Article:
Three, the crisis of governance in Africa is breeding a general disaffection with the practice of democracy at a time no visible alternative seems to be in sight. The free speech guarantee in liberal democracy has enabled citizens to expose many acts of bad governance including corruption and nepotism, which in turn creates an impression that liberal democracy is responsible for such malfeasances – further alienating some people. At the same time many African leaders have failed to uphold the basic tenets of democracy – like rule of law, respect for fundamental human rights, conduct of free and fair elections and guaranteeing security of lives and property. Periodic elections, which could have afforded the citizens the opportunity to change their leaders, have generally proven to be a farce, further alienating the citizens both from the state system and from the electoral process. In situations of anomie such as this, the military is given the ammunition to strike.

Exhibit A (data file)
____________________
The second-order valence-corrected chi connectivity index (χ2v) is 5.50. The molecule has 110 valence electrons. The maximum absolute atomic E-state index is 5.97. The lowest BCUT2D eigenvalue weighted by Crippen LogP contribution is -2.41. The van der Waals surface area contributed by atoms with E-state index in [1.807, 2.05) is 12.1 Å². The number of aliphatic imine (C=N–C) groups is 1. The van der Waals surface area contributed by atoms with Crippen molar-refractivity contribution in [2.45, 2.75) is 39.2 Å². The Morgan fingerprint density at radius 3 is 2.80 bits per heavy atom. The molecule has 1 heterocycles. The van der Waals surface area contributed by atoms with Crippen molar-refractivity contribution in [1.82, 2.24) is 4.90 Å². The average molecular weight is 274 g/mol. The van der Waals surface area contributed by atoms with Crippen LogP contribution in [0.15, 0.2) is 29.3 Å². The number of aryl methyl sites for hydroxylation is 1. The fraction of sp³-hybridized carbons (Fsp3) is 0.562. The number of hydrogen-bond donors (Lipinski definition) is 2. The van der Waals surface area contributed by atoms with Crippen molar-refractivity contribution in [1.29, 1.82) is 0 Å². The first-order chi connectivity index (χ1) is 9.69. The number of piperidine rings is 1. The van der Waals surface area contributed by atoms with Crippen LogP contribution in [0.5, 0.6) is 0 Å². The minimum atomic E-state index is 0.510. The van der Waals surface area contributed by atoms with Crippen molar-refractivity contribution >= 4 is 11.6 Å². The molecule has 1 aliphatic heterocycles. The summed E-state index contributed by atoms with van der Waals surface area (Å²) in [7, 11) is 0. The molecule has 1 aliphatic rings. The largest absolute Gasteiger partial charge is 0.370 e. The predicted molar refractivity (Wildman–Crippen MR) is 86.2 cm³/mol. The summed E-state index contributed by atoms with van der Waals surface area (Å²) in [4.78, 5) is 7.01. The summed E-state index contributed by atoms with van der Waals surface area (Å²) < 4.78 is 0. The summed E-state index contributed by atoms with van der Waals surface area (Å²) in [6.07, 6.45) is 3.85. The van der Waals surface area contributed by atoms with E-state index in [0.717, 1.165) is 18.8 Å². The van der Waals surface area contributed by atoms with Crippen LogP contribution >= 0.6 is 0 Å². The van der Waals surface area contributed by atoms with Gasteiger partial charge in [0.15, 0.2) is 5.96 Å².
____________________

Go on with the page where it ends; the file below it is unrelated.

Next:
Four, supranational institutions like the Economic Community of West African States (which recently gave the Nigerien military junta seven days to restore constitutional order in the country) have in recent times been unable to force its will on coup makers and sit tight leaders as it did in years past. For instance, the sub regional organization compelled President Laurent Gbagbo to vacate office after he was defeated by Alassane Ouattara in the 2010 Presidential Election in Côte d’Ivoire. It also restored the presidential mandate of Adama Barrow of Gambia in 2016 after Yahya Jammeh refused to vacate office after losing in the presidential polls. In recent years however ECOWAS has been unable to restore constitutional order following the coups in Mali in 2020 and 2021, Guinea (2021) and Burkina Faso (2022). A major reason for this is that most presidents of ECOWAS nations have defaulted on the ECOWAS Protocol on Democracy and Good Governance through electoral malpractice and tenure elongation. For instance, President Alpha Conde’s decision to seek a third term has always been cited as the major reason for the coup in Guinea. In Côte d’Ivoire, 81-year-old Alasane Quattara whose mandate was restored through the intervention of ECOWAS in 2010 after President Gbagbo refused to accept defeat had no qualms amending the country’s constitution to give himself a third term. In Senegal, the President has just given up his third term bid after massive mobilisation against him. Essentially when the political class makes mockery of democracy, they not only invite disenchanted citizens to de-link from the state they also unwittingly invite the military, as the only institution with the legal monopoly of force, to intervene. Additionally, supranational institutions like ECOWAS and the African Union not only kowtow to powers like the USA and Europe because of their dominance in the global system but also because of their power of the purse. Essentially therefore the ability of African leaders to force coup makers in the continent to restore constitutional order is increasingly limited. Quite often they are forced to work with extra African powers as junior partners.